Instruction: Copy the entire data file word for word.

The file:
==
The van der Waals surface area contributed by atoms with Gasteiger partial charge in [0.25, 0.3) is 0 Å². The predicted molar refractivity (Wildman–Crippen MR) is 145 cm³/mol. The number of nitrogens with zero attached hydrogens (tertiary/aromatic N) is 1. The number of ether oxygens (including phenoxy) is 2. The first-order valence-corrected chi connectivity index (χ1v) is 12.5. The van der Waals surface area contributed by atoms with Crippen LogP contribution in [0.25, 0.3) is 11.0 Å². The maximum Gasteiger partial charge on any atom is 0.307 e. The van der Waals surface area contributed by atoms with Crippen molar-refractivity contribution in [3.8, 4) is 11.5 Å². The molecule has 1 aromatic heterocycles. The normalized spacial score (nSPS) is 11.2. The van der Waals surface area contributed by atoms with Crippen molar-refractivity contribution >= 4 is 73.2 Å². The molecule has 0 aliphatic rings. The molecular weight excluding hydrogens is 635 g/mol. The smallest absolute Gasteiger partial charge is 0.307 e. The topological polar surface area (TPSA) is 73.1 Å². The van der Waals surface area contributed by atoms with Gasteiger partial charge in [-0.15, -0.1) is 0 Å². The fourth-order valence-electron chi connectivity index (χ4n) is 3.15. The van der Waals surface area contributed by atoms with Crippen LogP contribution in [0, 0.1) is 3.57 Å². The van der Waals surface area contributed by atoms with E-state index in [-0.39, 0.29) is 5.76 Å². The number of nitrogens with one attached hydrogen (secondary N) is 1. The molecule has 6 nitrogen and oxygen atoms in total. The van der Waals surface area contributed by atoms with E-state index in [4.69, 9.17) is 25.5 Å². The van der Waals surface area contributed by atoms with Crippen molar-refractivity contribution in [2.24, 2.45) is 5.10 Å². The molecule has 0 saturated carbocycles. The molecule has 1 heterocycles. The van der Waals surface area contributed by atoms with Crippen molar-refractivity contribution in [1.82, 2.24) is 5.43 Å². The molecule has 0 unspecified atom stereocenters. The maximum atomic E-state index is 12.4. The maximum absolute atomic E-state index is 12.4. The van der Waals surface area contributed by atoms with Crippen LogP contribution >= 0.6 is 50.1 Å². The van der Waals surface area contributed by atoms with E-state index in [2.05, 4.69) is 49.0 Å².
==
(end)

The van der Waals surface area contributed by atoms with Gasteiger partial charge in [0.25, 0.3) is 0 Å². The predicted molar refractivity (Wildman–Crippen MR) is 145 cm³/mol. The number of nitrogens with zero attached hydrogens (tertiary/aromatic N) is 1. The number of ether oxygens (including phenoxy) is 2. The first-order valence-corrected chi connectivity index (χ1v) is 12.5. The van der Waals surface area contributed by atoms with Crippen LogP contribution in [0.25, 0.3) is 11.0 Å². The maximum Gasteiger partial charge on any atom is 0.307 e. The van der Waals surface area contributed by atoms with Crippen molar-refractivity contribution in [3.8, 4) is 11.5 Å². The molecule has 1 aromatic heterocycles. The normalized spacial score (nSPS) is 11.2. The van der Waals surface area contributed by atoms with Crippen molar-refractivity contribution >= 4 is 73.2 Å². The molecule has 0 aliphatic rings. The molecular weight excluding hydrogens is 635 g/mol. The smallest absolute Gasteiger partial charge is 0.307 e. The topological polar surface area (TPSA) is 73.1 Å². The van der Waals surface area contributed by atoms with Gasteiger partial charge in [-0.15, -0.1) is 0 Å². The fourth-order valence-electron chi connectivity index (χ4n) is 3.15. The van der Waals surface area contributed by atoms with Crippen LogP contribution in [0, 0.1) is 3.57 Å². The van der Waals surface area contributed by atoms with E-state index in [-0.39, 0.29) is 5.76 Å². The number of nitrogens with one attached hydrogen (secondary N) is 1. The molecule has 6 nitrogen and oxygen atoms in total. The van der Waals surface area contributed by atoms with E-state index in [4.69, 9.17) is 25.5 Å². The van der Waals surface area contributed by atoms with Crippen molar-refractivity contribution in [2.24, 2.45) is 5.10 Å². The molecule has 0 saturated carbocycles. The molecule has 1 heterocycles. The van der Waals surface area contributed by atoms with Crippen molar-refractivity contribution in [1.82, 2.24) is 5.43 Å². The molecule has 0 unspecified atom stereocenters. The maximum atomic E-state index is 12.4. The maximum absolute atomic E-state index is 12.4. The van der Waals surface area contributed by atoms with Crippen LogP contribution >= 0.6 is 50.1 Å². The van der Waals surface area contributed by atoms with E-state index in [2.05, 4.69) is 49.0 Å².